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The “Victoria’s Secret Fashion Show” is back at ABC this year, 17 years after the network dropped the special over content concerns. It almost seems quaint now, but in 2001 critics managed stirred up plenty of agitas over the ABC broadcast and the network caved, saying it wouldn’t do it again.
Launched in 1995, “Victoria’s Secret Fashion Show” wasn’t televised until ABC struck a deal in 2001. Featuring high-profile models like Heidi Klum and Naomi Campbell in lingerie, the special was essentially an infomercial: ABC paid for the production, and Victoria’s Secret paid for the fashion show and a large portion of ad time. Pearl clutchers had a fit when it aired and, according to reports, the Federal Communications Commission received around 400 calls and several hundred emails from viewers who found it indecent.
Ultimately, the FCC ruled that the special — which aired at 9 p.m. ET on a Thursday in November — didn’t meet the definition of “indecency,” and sent an email to complainants reminding them that “such material is protected under the First Amendment.”
Nonetheless, even with a decent 12.3 million viewers, the attention and the controversy were too much for Disney-owned ABC and they didn’t bring the special back. Instead, CBS swooped in and began airing it the following year (and at an earlier hour: 8 p.m. ET).
Critics continued to blast its CBS run, including entities on both sides of the political aisle. As a New York Daily News reported in 2004, “the Parents Television Council urged CBS affiliates not to air the show, although none dropped it. The year before, the National Organization for Women labeled the special a ‘soft-core porn infomercial.'”
Victoria’s Secret skipped 2004, the year CBS came under fire for the Super Bowl’s Janet Jackson/Justin Timberlake “Nipplegate.” It returned to CBS primetime in 2005, and the complaints began to subside.
The special, which costs around $12 million to produce, has been a huge promotional score for Victoria’s Secret. But as network audiences continue to erode, the special has seen ratings declines. Meanwhile, the retailer has faced sales drops, particularly after it exited the swimwear category.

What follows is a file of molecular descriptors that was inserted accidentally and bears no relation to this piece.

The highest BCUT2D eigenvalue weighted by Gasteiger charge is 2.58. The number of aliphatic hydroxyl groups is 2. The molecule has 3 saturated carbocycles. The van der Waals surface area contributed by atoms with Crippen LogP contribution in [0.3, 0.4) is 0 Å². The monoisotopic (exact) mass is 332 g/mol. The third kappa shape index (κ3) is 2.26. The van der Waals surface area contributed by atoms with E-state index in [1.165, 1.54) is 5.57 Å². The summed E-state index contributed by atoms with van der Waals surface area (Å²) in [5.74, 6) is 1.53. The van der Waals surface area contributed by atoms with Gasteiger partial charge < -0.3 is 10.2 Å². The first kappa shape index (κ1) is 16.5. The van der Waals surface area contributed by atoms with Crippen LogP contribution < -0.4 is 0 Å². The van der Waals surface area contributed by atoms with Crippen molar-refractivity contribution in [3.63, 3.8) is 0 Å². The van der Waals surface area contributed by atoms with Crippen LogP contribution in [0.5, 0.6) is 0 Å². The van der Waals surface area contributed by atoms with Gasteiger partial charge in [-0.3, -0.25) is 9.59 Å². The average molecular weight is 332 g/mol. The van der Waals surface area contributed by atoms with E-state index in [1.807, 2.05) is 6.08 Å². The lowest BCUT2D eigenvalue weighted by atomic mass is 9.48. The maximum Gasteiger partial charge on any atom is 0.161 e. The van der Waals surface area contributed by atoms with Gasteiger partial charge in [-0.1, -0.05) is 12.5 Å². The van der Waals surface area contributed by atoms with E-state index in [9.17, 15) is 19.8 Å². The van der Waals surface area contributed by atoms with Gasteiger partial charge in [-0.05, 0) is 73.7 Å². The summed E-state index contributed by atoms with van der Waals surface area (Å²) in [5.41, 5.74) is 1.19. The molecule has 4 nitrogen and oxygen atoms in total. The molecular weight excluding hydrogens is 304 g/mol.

Today, the “Victoria’s Secret Fashion Show” returns to ABC in a time when there are fewer TV content concerns, although a special that features little more than scantily clad models strutting down a runway may seem discordant in an age of #MeToo and Time’s Up. However, the show’s open secret is that it’s the women who watch.
Last year’s “Victoria’s Secret Fashion Show,” shot in Shanghai, won its hour for CBS with an audience that was overwhelmingly female. In addition to averaging 5.6 million viewers in Live+3 ratings, the special did particularly well with young females, averaging a 2.5 rating with women 18-34 and 2.0 rating with women 12-34. In the adults 18-34 demo, it averaged a 1.7 rating — tying it with NBC’s “This Is Us,” airing an hour earlier, as the night’s top-rated program.
That’s why, insiders note, “Victoria’s Secret Fashion Show” probably makes more sense on ABC than CBS, given that the Alphabet network boasts a more female-centric lineup with shows like “Grey’s Anatomy.” It should be noted that while at CBS, the Victoria’s Secret Fashion Show added a music component; this year, the show will feature performances by Bebe Rexha, The Chainsmokers, Halsey, Kelsea Ballerini, Rita Ora, Shawn Mendes, and The Struts.
And perhaps to blunt concerns that a Disney network would air a program with such content, ABC will also air the special late on a Sunday night, at 10 p.m. ET (just as CBS had in recent years) — presumably when the kids are in bed.
“The Victoria’s Secret Fashion Show Holiday Special” will air Sunday, Dec. 2, at 10 p.m. on ABC.